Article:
(for a description of Dine Out Vancouver, refer to the first paragraphs in another of our posts, at

We’re both familiar with the seawall but have never stopped into SoL before. The food is the work of Abdel Elatouabi, who has cooked for the Crown Prince of Morocco as well as ran Le Marrakech in Vancouver. Situated on the north side of Denman, one gets a beautiful view of Coal Harbour while basking in the soft lighting and clean, comfortable furnishings of the restaurant.

SoL Sun Belt Cookery

SoL Sun Belt Cookery

As both of us were present for tonight’s meal, we each took three different courses from the Dine Out menu. Thus, enjoy our two-for-one review of this restaurant!

First came the appetizers, of which we had:

Vegetarian antipasto featuring hummus, falafel and grilled eggplant – the standard mezzes one seeks from a Middle Eastern establishment. Having that Moroccan twist, all three were mildly spiced, with a good texture. The complimentary flavors worked well together, and this dish definitely met our expectations.

Antipasto - (L-R) hummus, falafel, flatbread, grilled eggplant

Antipasto – (L-R) hummus, falafel, flatbread, grilled eggplant

Grilled house merguez sausage – with a crispy exterior and tender meat, the sausage was well-prepared and matched with the lightly marinated vegetables that topped them. That being said, the meat was a little too indiscernible amongst the textures, the harissa being a little overpowering on the dish. In this case, the harissa was finely ground but as a result a touch dusty, and in this case a little less may have perhaps been more. Presentation-wise, the arrangement on the plate left space which felt empty and gave an incomplete impression.

Grilled house merguez sausage with flatbread

Grilled house merguez sausage with flatbread

The mains we chose were:

Grilled mackerel with Moroccan spice and potato latkes – seasoned with chermoula, a citrus and cumin based marinade, the fillet served was surprisingly large. Perfectl done, the texture was flaky but not dry; oily with that savoury mackerel aroma, with the citrus from the chermoula and tomato-based sauce on the side helping to balance out the potential heaviness of the meat. However, the latkes were not particularly memorable accompaniments – instead of the tender, slightly crunchy texture where one can feel the separate slivers of potatoes in the mouth, these nuggets were compacted and deep-fried, making them individual pockets of flavor that did not interact with the rest of the dish.

In a sense, it seemed like having an amazing piece of fish with a McDonald’s hashbrown on the side. A well-prepared, not too heavy hashbrown, but a hashbrown nonetheless.

Grilled mackerel with potato latke

Grilled mackerel with potato latke

Duck leg confit – served with wild mushroom risotto cake, fennel orange salad, and cranberry citrus sauce, the duck was intensely flavorful, causing us to succumb to the temptation (and social faux pas) of picking up the bones to gnaw at them. The orange in the fennel did not stand out, but the fennel had a milder flavor which worked well with the duck. Cranberry citrus sauce is a general favorite of ours, and this variation was one we could have happily eaten a bowlful of. However, there was only a discreet swirl, like a coulis, which, while we cursed the paucity of, have to admit they did the right thing from a presentation point of view.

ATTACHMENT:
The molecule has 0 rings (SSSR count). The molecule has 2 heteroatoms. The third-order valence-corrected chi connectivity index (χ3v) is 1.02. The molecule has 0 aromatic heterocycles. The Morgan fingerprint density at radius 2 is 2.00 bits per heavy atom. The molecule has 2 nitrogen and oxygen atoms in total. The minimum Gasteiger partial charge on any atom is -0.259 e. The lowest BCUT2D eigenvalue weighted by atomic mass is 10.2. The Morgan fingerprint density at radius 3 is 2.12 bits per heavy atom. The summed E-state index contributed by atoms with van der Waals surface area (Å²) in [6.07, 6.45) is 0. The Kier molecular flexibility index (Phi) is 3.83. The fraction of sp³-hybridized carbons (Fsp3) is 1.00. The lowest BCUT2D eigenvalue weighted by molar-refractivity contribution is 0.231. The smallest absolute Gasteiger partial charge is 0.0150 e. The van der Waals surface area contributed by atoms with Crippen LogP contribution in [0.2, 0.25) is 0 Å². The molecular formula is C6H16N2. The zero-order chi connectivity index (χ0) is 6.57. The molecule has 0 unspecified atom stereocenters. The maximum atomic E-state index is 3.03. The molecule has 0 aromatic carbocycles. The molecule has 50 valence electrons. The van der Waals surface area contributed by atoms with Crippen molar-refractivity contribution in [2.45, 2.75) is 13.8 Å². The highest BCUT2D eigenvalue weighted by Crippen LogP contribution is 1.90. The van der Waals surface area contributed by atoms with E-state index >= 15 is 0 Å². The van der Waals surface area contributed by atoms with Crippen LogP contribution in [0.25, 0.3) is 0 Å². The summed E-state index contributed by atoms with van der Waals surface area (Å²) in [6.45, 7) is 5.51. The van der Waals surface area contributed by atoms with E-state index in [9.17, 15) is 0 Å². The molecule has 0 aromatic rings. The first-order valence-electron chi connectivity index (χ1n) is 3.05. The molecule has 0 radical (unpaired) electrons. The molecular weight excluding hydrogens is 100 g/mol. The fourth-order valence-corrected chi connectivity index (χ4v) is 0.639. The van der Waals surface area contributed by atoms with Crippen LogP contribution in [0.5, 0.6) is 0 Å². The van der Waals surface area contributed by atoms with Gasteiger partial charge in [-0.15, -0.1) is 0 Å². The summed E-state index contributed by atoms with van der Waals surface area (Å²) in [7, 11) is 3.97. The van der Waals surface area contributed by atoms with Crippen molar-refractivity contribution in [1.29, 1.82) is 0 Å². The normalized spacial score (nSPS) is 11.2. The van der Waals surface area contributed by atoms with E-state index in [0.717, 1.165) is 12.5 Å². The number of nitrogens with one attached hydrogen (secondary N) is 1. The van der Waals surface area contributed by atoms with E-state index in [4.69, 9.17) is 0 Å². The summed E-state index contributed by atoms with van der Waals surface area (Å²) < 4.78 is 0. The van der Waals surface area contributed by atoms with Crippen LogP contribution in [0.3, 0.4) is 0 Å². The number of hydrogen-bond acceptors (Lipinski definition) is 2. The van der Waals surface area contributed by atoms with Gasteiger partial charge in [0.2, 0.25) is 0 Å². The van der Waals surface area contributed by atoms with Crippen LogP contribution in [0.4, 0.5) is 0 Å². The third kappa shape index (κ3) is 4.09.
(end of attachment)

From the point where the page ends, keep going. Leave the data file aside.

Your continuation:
Duck Confit with fennel, orange and cranberry sauce

Duck confit with fennel, orange and cranberry sauce

So far, so good! And, after a lovely time chatting, dessert came, which were:

Moroccan beignets with dark chocolate and roasted almonds – truthfully, chocolate or almond flavors did not really come to play in this dish. Though the base garnish underneath must have had these ingredients from the coloring, the beignets were rather thick and quite chewy, giving the dish a very dense feel whose flavor seemed to be monopolized by the icing sugar that felt caked on as a result. By contrast, had the beignets been light and fluffy like those in New Orleans, the expansive mouthfeel from the pastry may have helped to space out the sweet sugar flavor, allowing the other components to shine through.

Moroccan beignets, dark chocolate and powdered almonds

Moroccan beignets, dark chocolate and powdered almonds

Apple and chocolate tart, with cinnamon sorbet – again, we were quite disappointed with this dish. The apple was fine, although a bit unsubstantial, and the chocolate was an interesting contrast. The ice cream just did not feel quite right – the tart being room temperature when served, the contrast the chef may have intended did not come out as vividly. Cream would have been preferred in this case. The cinnamon sorbet also failed to contribute anything to the dish – it was a watery, slushy sugar syrup, without much of a cinnamon flavor, and we did not continue past the first spoonful.

Apple and chocolate tart, cinnamon sorbet

Apple and chocolate tart, cinnamon sorbet

Service was very polite, very relaxed and let us sit back and enjoy a leisurely three-hour meal. However, there were interminable gaps between setting out the next dish, and instead of presenting us with the bill we had to inquire after twenty minutes of sitting around, talking. It’s a fine line with these establishments and their discretion was appreciated, but having your guests wait a half hour between each dish is a bit excessive.

One of SoL’s mottos is to feed your soul. With the first two dishes, it seemed like that they would completely satisfy that objective, but dessert seemed like an afterthought when compared to how tasty and varied the substantive parts of our dinners were. Presentation and service seem to be refined, however, and at $28 per meal, we had a very reasonable meal that was, overall, a nice experience.

SoL Sun Belt Cookery can be found at

Details on Dine Out Vancouver can be found at